Folie et déraison. Histoire de la folie à l'âge classique

Folie et déraison. Histoire de la folie à l'âge classiqueBy sopho year in college I was beginning to think of becoming a psychotherapist and actually held two jobs at a psychiatric hospital during the year following, one setting up a treatment assessment program, the other administrating and evaluating diagnostic tests such as the MMPI Then, later, back at Grinnell, I was trained in drug counseling a worked in the school s crisis center as well as in its draft counseling office My real interest was in continental depth psychology, but the jobs and the regular psych courses kept involving me in what passed for psychotherapeutics for most people exposed to it in the United States My major in Religion was partially a front for extended, mostly independent, study of depth psychology, the department being liberal about allowing such things.Upon graduation I went on immediately to Union Theological Seminary, majoring in their Psychiatry and Religion program and interning at a teaching hospital of Columbia University while attending seminars there, one for its psychiatric residents, another for psychiatric social workers and a third for chaplains like myself Here, in New York, the emphasis was far psychoanalytic than in Iowa or Illinois Finishing seminary I intended to go on for an STM with further study at the Institute for Religion and Health, coming under care of the UUA with every expectation of being a psychotherapist salaried by the church, our clients paying in accord with their ability to do so My interests by then had become focused on questions of value and faith.Sadly, the UUA discontinued its pastoral counseling program one that Alfred Adler had worked for upon coming to NYC as a refugee from Nazism and, happily, I had fallen in love for a hometown girl The consequence is that I returned to Chicago.In Chicago I sat for the city and state civil service examinations pertinent to psychotherapeutic practice Job offers came in, but all of them were for coercive programs, either in the prison system or in drug rehabilitation Although I d trained in drug counseling, I had no interest in serving in such a capacity if it had any coercive element and the positions Illinois was offering were all connected to the criminal justice system I ended up working in three institutions for adolescents, all of whom had been designated psychotic, virtually none of whom were.A few years of this and I returned to school Illinois at that time had tougher requirements than New York A Ph.D would be necessary for the kind of practice I was interested in and for being able to pursue further Institute training Loyola University, just a mile from home, had the largest philosophy program in the States, my roommate was in it, and the department was continental in orientation Since my primary interest was in value questions, the fit seemed good, certainly better than their psychology programs.Here, too, there was disappointment The Advanced Standing Committee of the graduate school took a year to evaluate my previous four years of graduate study, leaving me adrift, not knowing what my requirements would be I took courses relevant to what I thought would be my dissertation topic, then, that year later, found I had a bunch of stuff to do that wasn t relevant Meanwhile I discovered that the department had but one person, Richard Chessick, who knew anything about my subject area Then, having finished the course work for the M.A and being one course from finishing the Ph.D., he had his contract terminated Who to be on the committee I thought seriously of switching to political economy.Meanwhile, I got a job lead from the fellow, Bill Ellos, I d been a research assistant to for three years, a lead that led to a job offer, albeit only part time to start, in the dean s office of the part time division The people seemed nice, the job useful, besides, it would give my new wife the hometown girl free tuition, so I took it, obtaining another one at Evanston Hospital to help pay off the school loans Eventually it became full time, promotions followed, I was made assistant dean and a career path quite different than the one I d set out on seemed clear.Although I continued to take classes at Loyola while working there, now I wanted to teach in one of their interdisciplinary graduate programs which would combine religion, psychology and philosophy That seemed to fulfill the need to be useful much along the lines that being a psychotherapist had once seemed to promise Besides, unlike most psychology practiced in the U.S.A., it wouldn t be coercive.It was during this period of settling into the dean s office that I read Foucault s Madness and Civilization, a book which just served to reinforce what I d read about previously in the study of the anti psychiatry movement, the humanistic psychologists and the works of Thomas Szasz and what I d learned working in institutions supposedly designed to help the mentally ill. I must admit, I didn t read this entire book However, I do feel I read enough of it to get the general idea Foucault is trying to distance himself from history here He dislikes the victorious narrative of history and instead seeks to build an anthropology based around one aspect of the human sciences, employing the method of archaeology Borrowing Nietzsche s genealogy approach, Foucault excavates various uses of confinement or separation of the madman overtime, and looks at shifts and discontinuities in the usage of madness and how society of course, always French seeks to deal with them First the mad are put in boats and floated out to see, then they are kept in general penal facilities, and then put in their own special asylums, where even shades of madness can be teased out The mad are deemed unreasonable and unintelligible by society, and therefore no attempt is made to hear their voice, which Foucault represents as silence or a murmur Rational man, throughout all of these periods, finds it necessary to find a mad Other and cordon him off Reason needs an intelligible unreason in order to define itself Enter homo dialecticus In the appendix we see a hint of what may be Foucault the cultural theorist, hypothesizing that humans need unreason, in the form of dreams, fantasies, madness, etc., in order to define our existences In the end, however, it is hard to get to any idea of a real truth beneath these dialectics, as each side is a cultural construct In this text, we also see the beginnings of Foucault s ideas about sites serving as technologies of policing, which he will expand in later works dealing both with external policing and internal self care. UPDATE I realize now as I read Dreyfus and Rabinow that I completely misread this book I read it too quickly, and the book is maddeningly eccentric and so difficult to comprehend Further, I read it without sufficient context either of this book itself, or of Foucault s corpus, or of the philosophical background in which or against which MF is operating The problem is intensified by the fact that Foucault is one of those thinkers who changed his mind extensively from first to last on important matters, and therefore the philosophy of this early work is theoretically incomplete and does not fully know where it will end up by the end of MF s life Add to that that there are out and out absurdities of method his historical method and metaphysical positions that are ridiculous that are both implicit or explicit within structures and ideas that are nonetheless profound and of great signficance, with the result that the naive reader which I am especially given how little I know about Continental thought can hardly disengage and disentangle or, consequently, even read the book at hand with sufficient clarity to get it in any focus.People assume that the way to read a philosopher is simply to jump in and read the text This, in my experience, is usually a great mistake While one cannot understand the expository literature without familiarity with the text, one cannot often really understand the text without the help and guidance of those who have gone down this path before whether teachers or books Thus, a good grounding in good secondary literature is often essential to even being able to begin read the texts with any understanding especially if the material is fundamentally foreign to one s way of thinking or intellectual experiences postwar thought for me classical ancient Greek thought for others.This is not true for all thinkers some can be read and the secondary literature simply debases them But it is true for many, and seems for me to be true for Postmodernism.At any rate this should be re rated Either to five, or maybe to something else WhateverOne last point regarding MF s Archaeology and the general claim that all knowledge or discourse is mediated or indeed, conditioned by assumptions that cannot be accessed that is, on the postmodern claims of the relatively of all knowledge or discourse.If one has to carve up a turkey, or pull apart a car engine or, to maintain the analogy, draw a diagram a discourse of the skeleton or the engine to be carved or taken apart will this diagram be contaminated by theory or deep structures And why not For the simple reason that the reality has, at least at the given level, a real structure to it and it is this real structure that justifies and makes possible analysis as a neutral procedure Thus, for Plato, it is the reality of the theory of Ideas that makes the dialectic and diaeresis possible and effective and not the dialectic that proves that the Ideas exist Without the underlying structural realities, the procedures would run into contradictions at every turn, and that they do not in fact do so is proof, by a reductio ad absurdum, of the reality of the Ideas.Provisionally, of course One last point about Kuhn s treatment of Aristotle s Physics which Dreyfus and Rabinow discuss Much of what seems strange in Aristotle s Physics can be explained simply by two assumptions that were clearly false He assumes, in cosmogony, that the earth is at the center of the universe, and had to adjust his mathematics to this assumption The best book on this, apart of course, from Neugebauer s Exact Sciences in Antiquity, is D.R Dicks, Early Greek Astronomy and because he assumes that rest is the natural state of a body See Henri Carteron, La notion De Force Dans Le Systeme d Aristote.ORIGINAL REVIEW What can one say how can one rate a work like this Certainly, Foucault is a genius there are portions of this work that are sheer poetry Yet much of it is errant nonsense it s method is completely absurd and fraudulant yet there lurk beneath the method and the errant certain deep intuitions hurled at the reader hurled at the void in ways calculated to undermine their seriousness by overvaluing their meaning by you see, the recursive loop here Rated as philosophy or as poetry, this would receive 5 stars for its originality, if nothing else And for its inevitable working out of the modern and postmodern logic of self annihiliation As a work of scholarship or history or, indeed, in its method, it receives one star For its influence, which has been baleful both morally and in the Academy one star for it s flash in the night of a despair that Foucault himself was moving to resolve had he lived, he d have ended up perhaps a Platonist well, there was an evolution of Foucault, no question 5 stars.So I ll give this review just one star, so as to jar the reader Foucault would approve. Philosophy for Foucault is a discourse, I guess a series of texts that cluster around a single topic and have a meaning as much based on their history as their current meaning It is too easy to get tangled in knots with words here but this book is actually quite a simple read and incredibly interesting There is the bit that is often quoted the idea that hysteria was once considered to be a woman s madness caused by her womb wandering around her body and thereby causing mental problems I m quite sure it would.But the truly interesting bits of this are around madness as a social construction It is fascinating that prior to the rise of capitalism madness did not really exist There were town idiots, but these people were often protected as being possessed by spirits or something similar Apparently Bedlam, the mental asylum, had previously been a hospital for leprosy and once leprosy no longer infected Europe it was converted into a mental asylum somehow we had coped prior to this without such asylums Foucault s point being that our society needs outcasts and when there were no longer any lepers we created madmen There is remarkable stuff about tours of asylums conducted by the inmates who might throw a bit of a turn along and way and need to be replaced by another inmate I know that up until the late 1800 such tours were still popular forms of weekend entertainment in Melbourne.The relationship between madness and unemployment how being unemployed was a clear sign of being insane helped put many people into work houses of the mad.This really is a fascinating book and well worth reading If I have concerns about it, they are mainly around the idea that by defining madness as a social construction it did allow governments to close down institutions and put the mad onto the streets with no care and no protection. It took me almost two months to finish this behemoth, but it was worth it Two months ago, I was reading an article in the New York Times on modern Catholicism that mentioned Foucault, and from there I read a brief overview on Wikipedia There I found a reference to the History of Madness, Foucault s doctoral thesis, and since I m interested in insanity, asylums and so forth, I checked this one out of the library.I m not going to lie, this is a dense tome I read it in 5 20 page increments, mostly because I had to keep stopping to look up a word or reference For example, I learned that pyrexia is another word for fever I particularly enjoyed the beginning segment speaking of how the mad were clumped together with other outsider groups homosexuals, criminals, and libertines for example There was also a great exploration of how leprosy in the Middle Ages had already created a structure for isolation of unwanted members of society this really appealed to me as I had a chapter on medieval treatments of leprosy in my undergraduate thesis It s also interesting how much of the thought applied to the understanding of madness applies today although to other groups For example, all those subject to the Great Confinement were those who operated outside the norms of society the indigent, the poor, the mad, the criminal, and religious fanatics By confining them, society s goal was to keep them out of society and therefore from interfering in the day to day life of others, and preventing them from corrupting others I see this idea continually reflected in America, in the divisive tone of politics, where the poor and indigent are treated as children in need of comforting by the Left and as non functioning members of society by the Right I was only mildly disappointed that the book did not extend to the 19th century treatment of madness, however, as Foucault explains, there is far in this era to talk about than can be covered in this book At that point, madness stopped being a topic of philosophy and became instead a disease, and a subject for physicians. I was a double major in psychology and English as an undergraduate, with a minor in philosophy When I graduated in January of 1998, I hadn t yet heard about whether I d been admitted to graduate school and couldn t find a job teaching English, my back up plan I decided to turn my philosophy minor into a major, as I already had courses than required for a minor and was only 4 away It so happened that I was missing were mostly already determined 1 history of ancient philosophy, 2 classical modern philosophy, 3 senior seminar I also had one elective I took contemporary European philosophy with Tom Sheehan For my senior seminar, I decided to take a graduate course on Foucault and Deleuze, as I had generally enjoyed continental philosophy and especially Deleuze in a class I had read Marcuse, my prof suggested I read Deleuze and Guattari s Anti Oedipus Capitalism and Schizophrenia and chat with him about it over coffee Unfortunately, most of the class was on Foucault and we only covered two Deleuze texts A Foucault, and B Difference and Repetition However, this means I m well versed in Foucault than I d care to be Before the class started, I talked to my prof, Andrew Cutrofello, and asked if there was anything he suggested I read before class started He suggested three 1 James Miller s by the way, my father s name The Passions of Michel Foucault, as a biography of him, 2 Madness and Civilization, and 3 Discipline and Punish We wouldn t be reading 2 and 3 in class, as the focus was on Foucault s epistemology i.e., The Order of Things, The Archaeology of Knowledge, etc So, I read them all 1 was full of stories of Foucault s sex life, anal fisting, and the like I had a hard time thinking of a person with my father s name writing about these However, 2 and 3 were interesting to me Madness and Civilization was especially interesting, as I was a psychology major, with interests in clinical psychology Unfortunately, I took the work to be founded on historical facts, and it wouldn t be until my Ph.D program in clinical psychology, where I wrote my history of psychology paper on changing bases of diagnoses of mental illness, that I found that Foucault s historical facts were often debated and sometimes made up.The Mahers, two Harvard historians, published a reply to Foucault s text in The American Psychologist According to them, in 1494, Sebastian Brant s wrote a book called Narrenschiff, or Ship of Fools However, Brant intended Narrenschiff to be a historical allegory, and not actually a recounting of historical facts In fact, the only evidence of such ships were wood cutting with pictures of boats and ruffians on then Foucault mistakenly took this to mean that these ships were real entities He went on to base a large portion of his text on the idea of such things While there clearly is reason to believe in culturally and temporally specific aspects of diagnosis, the rather radical epistemological break that Foucault was propagating was largely false Further, the psychologists, who rarely go so far as to research things they like for themselves, started publishing Foucault s work as fact, thereby leading to falsities being largely believed in the field According to the Mahers, psychology texts in the 1980s took the satire of the ship of fools to be fact because of Foucault If you re interested in reading their research, see the following article Maher, W.B Maher, B 1982 Stultifera Navis or Ignis Fatuus American Psychologist, 37 7 , 756 761I hear that Madness and Civilization was a shorted version of Foucault s text, The History of Madness I have not yet read the latter, and am certainly hoping that his sloppy scholarship was explained in it Maybe that should be on my to read shelf, of maybe I m too disappointed in the let down of a seemingly good text being flawed that makes me not wanting to read it. It is said that Foucault enjoyed being whipped. So far I m about fifty or sixty pages in, and I ve completely lost track of what this gibbering madman is raving about Perhaps this is a poor translation, but after the first ten pages even individual sentences are meaningless and syntactically ambiguous I re read paragraphs, sometimes ten or twelve times, but I simply can t make any of this make any sense I ll slog through for a couple chapters to see if it gets any better, but I don t have much hope for this basket of word salad. Some of what we read here has become commonplace in the world of ideas, but this is where it started for many thinkers of the twentieth century In this volume Foucault illustrates how notions like madness are socially and culturally constructed in any given age and place The criteria for madness are made up, by us, they in part invented for particular social and political purposes Leper colonies housed confined kept from society those with this disease, and when leprosy largely died out there were these places of confinement we could use for the poor, criminals, and anyone we didn t like, and this is what we do today, though our ideas about madness what it is and how to treat it, how to exclude those that have it in various ways are changing constantly Foucault goes on to write what he calls archeaologies of other disciplines and institutions, but he begins here This was his dissertation, or a version of it, written on the basis of his study in a variety of clinics, his study of philosophy and psychology, and his own experience with therapy It s his first big book, maybe his masterpiece There are books on the history of madness, done in sort of chronological fashion, getting to some sort of accumulative notion of what it is This is how arguments are usually made since the Enlightenment, according to the rules of Reason But Foucault isn t trying to write in this fashion, he has in mind exploring the varieties of madness as with William James, not what religion is, but The Varieties of Religious experience , showing how madness is depicted in art in various periods, in the Renaissance for instance as a part of the world, as a source sometimes of insight and wisdom and difference and mystical or just creative vision, then shifting dramatically in the classical period to horror, to something we need to fear and confine As I said, in the forty years since it was written, ideas of the social construction of reality have become sort of now commonplace, but it was groundbreaking then, work from one of the 2 or 3 greatest thinkers of the twentieth century, maybe, from someone who may have begun this journey in the late forties when he was taken by his parents to a therapist who suggested a cure for his being gay something that was indeed considered a disorder by psychiatry until relatively recently, though as we know, some people in the world still think it is something one can cure.Madness Civ is also a work contending with the universalist assumptions of Grand Theory such as psychoanalysis or Marxism as One Central theory for understanding How the World Works Later, he would himself explore the structures and language or discourse of institutions and disciplines to see the pervasive presence of Power operating everywhere, which many would see as his own Grand Theory of the World Foucault wants to show how power is bound up with knowledge What we understand knowledge to be is a political consideration, sometimes.I have used this book in a class I teach which is a sort of literary inquiry into madness How is it depicted How is it defined in various settings, in certain stories How is related to the psychic, paranormal, fantasy, horror, faith Why is magic not considered knowledge in most settings I also use the book in a course on language and literacy We inevitably talk about our families, our own experiences with madness psychiatry how we treat madness today the homeless crazies that ride public transportation, largely untreated today.Foucault, with Thomas Szasz and others, were seen as part of an anti psychiatry movement Maybe the de institutionalization of the mentally ill came about in part because of this movement I think in general Foucault, following the Renaissance view of madness, romanticizes it as a kind of alternative truth And I worked in a psych hospital for a number of years and worried about the over medicalization of people I still do But I have a son who sometimes experiences psychotic episodes I think without some treatment he would not be able to fully function in the world I live in Chicago where there are thousands of mentally ill folks on the streets, inadequately treated, in my opinion And in my view you can romanticize all of that These folks aren t just free many of them are actually homeless So while I think Foucault s book is brilliant I really do I like Kind Lear s wise fool and the art of Bosch and the poetry of sweet mad John Clare it also has to be understood with some caution. In This Classic Account Of Madness, Michel Foucault Shows Once And For All Why He Is One Of The Most Distinguished European Philosophers Since The End Of World War II Madness And Civilization, Foucault S First Book And His Finest Accomplishment, Will Change The Way In Which You Think About Society Evoking Shock, Pity And Fascination, It Might Also Make You Question The Way You Think About Yourself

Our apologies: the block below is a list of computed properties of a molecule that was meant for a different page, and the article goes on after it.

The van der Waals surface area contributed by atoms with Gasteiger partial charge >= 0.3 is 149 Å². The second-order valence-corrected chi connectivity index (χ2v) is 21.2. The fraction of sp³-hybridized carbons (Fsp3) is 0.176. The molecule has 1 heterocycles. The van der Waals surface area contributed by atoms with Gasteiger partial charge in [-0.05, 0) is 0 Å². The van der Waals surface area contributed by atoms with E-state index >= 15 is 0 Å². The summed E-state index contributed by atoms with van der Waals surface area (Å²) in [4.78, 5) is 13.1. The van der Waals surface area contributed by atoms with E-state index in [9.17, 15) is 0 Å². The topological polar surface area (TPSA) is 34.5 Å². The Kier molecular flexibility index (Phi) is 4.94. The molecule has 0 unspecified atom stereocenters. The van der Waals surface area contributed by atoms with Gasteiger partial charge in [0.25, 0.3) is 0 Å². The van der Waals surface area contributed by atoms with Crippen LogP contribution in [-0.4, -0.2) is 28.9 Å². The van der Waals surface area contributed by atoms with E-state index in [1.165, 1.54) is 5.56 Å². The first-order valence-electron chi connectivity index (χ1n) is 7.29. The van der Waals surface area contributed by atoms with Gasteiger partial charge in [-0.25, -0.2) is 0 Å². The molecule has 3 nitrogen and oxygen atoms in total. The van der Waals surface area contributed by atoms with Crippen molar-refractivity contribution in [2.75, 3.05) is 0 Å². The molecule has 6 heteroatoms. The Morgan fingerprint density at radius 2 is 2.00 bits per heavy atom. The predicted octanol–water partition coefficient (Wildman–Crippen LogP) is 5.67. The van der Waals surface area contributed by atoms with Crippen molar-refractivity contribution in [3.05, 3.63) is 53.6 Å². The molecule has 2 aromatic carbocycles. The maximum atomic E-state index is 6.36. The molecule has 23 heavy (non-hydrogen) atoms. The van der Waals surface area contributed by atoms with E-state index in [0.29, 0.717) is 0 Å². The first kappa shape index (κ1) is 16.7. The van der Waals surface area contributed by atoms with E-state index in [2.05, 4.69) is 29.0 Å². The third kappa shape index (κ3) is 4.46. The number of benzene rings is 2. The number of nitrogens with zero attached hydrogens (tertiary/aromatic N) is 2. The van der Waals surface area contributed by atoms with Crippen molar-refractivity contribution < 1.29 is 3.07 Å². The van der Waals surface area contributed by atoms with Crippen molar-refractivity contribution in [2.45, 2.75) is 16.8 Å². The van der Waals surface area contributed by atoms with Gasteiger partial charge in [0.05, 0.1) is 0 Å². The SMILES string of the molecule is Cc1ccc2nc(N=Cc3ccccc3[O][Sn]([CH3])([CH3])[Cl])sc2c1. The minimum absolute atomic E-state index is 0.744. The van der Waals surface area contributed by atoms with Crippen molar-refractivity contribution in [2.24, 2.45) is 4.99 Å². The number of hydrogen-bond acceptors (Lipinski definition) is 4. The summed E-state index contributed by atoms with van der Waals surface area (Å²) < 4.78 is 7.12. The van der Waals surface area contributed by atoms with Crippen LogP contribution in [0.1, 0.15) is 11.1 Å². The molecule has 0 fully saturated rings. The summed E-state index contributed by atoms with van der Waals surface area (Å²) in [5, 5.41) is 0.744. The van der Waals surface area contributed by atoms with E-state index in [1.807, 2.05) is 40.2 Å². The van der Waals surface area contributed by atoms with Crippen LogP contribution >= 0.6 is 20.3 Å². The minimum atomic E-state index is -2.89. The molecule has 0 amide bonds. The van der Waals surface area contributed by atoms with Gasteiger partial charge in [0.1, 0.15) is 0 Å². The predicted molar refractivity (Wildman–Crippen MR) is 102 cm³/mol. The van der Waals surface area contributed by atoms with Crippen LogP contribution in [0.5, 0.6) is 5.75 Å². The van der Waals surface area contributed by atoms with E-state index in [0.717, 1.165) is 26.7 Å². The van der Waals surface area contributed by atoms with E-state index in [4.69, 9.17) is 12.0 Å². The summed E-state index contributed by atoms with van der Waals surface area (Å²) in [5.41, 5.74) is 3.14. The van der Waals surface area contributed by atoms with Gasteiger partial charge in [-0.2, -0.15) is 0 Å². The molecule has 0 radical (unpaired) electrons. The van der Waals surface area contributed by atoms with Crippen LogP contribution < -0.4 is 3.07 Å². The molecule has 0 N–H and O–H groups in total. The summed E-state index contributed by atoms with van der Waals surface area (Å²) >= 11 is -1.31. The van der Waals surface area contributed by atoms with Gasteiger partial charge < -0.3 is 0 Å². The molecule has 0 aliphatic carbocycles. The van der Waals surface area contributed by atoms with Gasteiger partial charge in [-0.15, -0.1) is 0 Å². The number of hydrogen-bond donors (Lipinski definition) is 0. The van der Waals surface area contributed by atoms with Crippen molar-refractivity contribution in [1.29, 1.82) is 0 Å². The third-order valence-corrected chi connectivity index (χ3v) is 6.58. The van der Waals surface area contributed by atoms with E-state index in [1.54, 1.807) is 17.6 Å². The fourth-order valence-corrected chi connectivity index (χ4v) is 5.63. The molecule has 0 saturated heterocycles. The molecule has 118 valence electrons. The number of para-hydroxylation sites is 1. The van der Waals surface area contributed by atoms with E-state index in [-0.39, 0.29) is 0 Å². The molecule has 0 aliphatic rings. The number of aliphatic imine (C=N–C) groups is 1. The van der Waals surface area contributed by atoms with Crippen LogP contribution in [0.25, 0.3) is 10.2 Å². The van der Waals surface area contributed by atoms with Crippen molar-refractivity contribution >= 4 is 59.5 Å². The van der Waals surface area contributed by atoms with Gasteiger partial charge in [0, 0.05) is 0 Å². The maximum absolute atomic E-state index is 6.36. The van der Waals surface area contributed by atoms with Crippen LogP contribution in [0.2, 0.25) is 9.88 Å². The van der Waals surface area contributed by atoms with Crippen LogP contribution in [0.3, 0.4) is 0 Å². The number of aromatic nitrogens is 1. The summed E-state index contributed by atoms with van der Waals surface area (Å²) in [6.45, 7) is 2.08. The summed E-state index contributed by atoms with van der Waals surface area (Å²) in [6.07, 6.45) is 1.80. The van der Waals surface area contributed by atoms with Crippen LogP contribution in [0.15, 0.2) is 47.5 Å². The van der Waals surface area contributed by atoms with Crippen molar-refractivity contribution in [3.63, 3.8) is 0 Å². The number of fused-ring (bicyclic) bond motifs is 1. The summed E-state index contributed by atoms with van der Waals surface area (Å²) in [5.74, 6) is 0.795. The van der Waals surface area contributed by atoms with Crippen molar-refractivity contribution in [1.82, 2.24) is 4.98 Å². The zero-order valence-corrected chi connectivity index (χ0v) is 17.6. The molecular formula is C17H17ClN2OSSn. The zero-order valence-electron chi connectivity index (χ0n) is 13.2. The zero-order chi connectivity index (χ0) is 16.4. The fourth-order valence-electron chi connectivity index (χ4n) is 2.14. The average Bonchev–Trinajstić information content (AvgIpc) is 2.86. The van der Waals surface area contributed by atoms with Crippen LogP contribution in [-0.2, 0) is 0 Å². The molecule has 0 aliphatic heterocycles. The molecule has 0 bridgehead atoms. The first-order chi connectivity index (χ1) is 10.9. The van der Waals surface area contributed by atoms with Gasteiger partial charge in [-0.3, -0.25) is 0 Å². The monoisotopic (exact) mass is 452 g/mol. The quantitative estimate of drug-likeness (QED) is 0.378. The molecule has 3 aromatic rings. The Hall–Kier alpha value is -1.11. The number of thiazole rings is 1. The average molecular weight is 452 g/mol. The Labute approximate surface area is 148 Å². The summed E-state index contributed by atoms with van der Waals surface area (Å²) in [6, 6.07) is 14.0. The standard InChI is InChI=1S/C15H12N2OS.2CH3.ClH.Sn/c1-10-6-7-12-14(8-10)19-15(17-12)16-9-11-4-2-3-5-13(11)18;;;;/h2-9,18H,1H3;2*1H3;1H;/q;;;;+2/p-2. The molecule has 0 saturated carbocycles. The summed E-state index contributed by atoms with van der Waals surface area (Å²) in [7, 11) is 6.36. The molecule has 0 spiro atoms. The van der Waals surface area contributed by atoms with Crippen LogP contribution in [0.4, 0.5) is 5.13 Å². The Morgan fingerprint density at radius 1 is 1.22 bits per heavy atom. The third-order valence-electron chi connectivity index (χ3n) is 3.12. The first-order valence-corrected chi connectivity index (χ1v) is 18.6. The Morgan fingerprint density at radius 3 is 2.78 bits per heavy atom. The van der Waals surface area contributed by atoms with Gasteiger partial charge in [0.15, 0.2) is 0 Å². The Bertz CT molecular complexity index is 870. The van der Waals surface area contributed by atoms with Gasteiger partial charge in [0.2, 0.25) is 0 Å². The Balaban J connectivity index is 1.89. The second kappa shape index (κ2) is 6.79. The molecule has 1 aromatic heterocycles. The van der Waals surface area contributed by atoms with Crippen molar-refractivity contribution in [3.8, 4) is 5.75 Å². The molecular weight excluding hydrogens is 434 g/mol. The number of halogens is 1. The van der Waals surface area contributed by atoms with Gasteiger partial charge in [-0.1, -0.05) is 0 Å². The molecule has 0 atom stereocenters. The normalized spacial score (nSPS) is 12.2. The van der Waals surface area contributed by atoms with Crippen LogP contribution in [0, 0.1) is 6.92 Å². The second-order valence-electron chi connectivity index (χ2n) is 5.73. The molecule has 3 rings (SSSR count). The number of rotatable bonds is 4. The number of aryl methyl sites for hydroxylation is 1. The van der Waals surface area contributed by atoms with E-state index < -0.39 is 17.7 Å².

Michel Foucault was a French philosopher, social theorist and historian of ideas He held a chair at the Coll ge de France with the title History of Systems of Thought, but before he was Professor at University of Tunis, Tunisia, and then Professor at University Paris VIII He lectured at several different Universities over the world as at the University at Buffalo, the University of California,

[Reading] ➿ Folie et déraison. Histoire de la folie à l'âge classique By Michel Foucault –
  • Paperback
  • 304 pages
  • Folie et déraison. Histoire de la folie à l'âge classique
  • Michel Foucault
  • English
  • 24 April 2018
  • 9780415253857